Colonel George Gunter's Watch

And my Lord Wilmot with him, till towards two o'clock; then the Colonel called them up, and showed them how the time went by his watch;


portable timepiece that has a movement driven in any of several ways and is designed to be worn (as on the wrist) or carried in the pocket. There can be little doubt that the first watches appeared shortly after 1500, when Peter Henlein, a locksmith in Nürnberg, Ger., introduced the mainspring as a replacement for weights in driving clocks. The escapement used in the early watches was the same as that used in the early clocks, the verge escapement (see escapement). Early watches were made in Germany and at Blois (apital of Loir-et-Cher département, Centre region, central France, on the Loire River, northeast of Tours) in France. These early timepieces measured some 4 to 5 inches (100 to 125 mm) in diameter and about 3 inches (75 mm) in depth. They were carried about in the hand.  (Ency. Britannica extract)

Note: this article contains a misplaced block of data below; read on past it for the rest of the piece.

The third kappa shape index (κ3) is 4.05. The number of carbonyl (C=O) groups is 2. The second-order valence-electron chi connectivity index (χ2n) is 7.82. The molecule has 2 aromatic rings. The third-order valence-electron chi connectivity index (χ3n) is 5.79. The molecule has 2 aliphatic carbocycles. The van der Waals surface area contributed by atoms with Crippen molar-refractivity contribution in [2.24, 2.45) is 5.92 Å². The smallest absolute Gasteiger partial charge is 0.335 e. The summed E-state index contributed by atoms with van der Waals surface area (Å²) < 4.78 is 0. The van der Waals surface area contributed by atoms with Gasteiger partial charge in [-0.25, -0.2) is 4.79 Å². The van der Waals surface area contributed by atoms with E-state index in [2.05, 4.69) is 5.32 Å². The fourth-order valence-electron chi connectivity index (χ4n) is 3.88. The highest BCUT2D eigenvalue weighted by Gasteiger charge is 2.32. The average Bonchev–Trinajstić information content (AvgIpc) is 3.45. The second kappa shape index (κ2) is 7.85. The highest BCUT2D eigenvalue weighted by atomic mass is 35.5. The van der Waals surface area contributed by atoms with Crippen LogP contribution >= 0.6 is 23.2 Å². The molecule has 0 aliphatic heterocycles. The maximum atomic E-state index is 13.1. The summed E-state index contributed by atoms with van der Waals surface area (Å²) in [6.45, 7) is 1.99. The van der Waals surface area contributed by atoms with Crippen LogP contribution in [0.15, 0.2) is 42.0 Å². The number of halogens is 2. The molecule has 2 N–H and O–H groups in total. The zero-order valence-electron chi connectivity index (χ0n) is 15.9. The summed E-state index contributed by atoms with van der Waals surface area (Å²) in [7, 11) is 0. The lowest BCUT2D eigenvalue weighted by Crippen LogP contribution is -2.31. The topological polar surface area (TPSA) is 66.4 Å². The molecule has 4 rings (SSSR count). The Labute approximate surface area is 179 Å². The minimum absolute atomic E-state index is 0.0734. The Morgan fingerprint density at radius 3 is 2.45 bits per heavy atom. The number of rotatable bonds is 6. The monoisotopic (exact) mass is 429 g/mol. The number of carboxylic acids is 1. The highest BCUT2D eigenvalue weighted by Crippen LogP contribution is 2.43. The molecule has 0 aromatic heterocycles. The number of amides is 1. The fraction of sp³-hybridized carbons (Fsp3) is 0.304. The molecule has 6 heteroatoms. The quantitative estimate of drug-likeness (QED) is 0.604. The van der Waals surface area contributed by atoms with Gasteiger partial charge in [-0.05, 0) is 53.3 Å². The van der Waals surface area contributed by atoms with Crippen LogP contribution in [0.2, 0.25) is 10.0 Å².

Royal Escape (Back to)

White Lot

Proceeded by the Shoreham road to Brighton (Beeding Hill - Erringham - Old Shoreham - Brighton) by Gunter's account.

or by another account:

Passing by the way of White Lot to the village of Southwick. White Lot could be "white rock" referring to the small chalk cliff that would then separate Southwick from the sea (now is the northern canal bank).

Bear in mind, I have not yet had another opportunity to see the original files, and the record may contain embellishments and inaccuracies.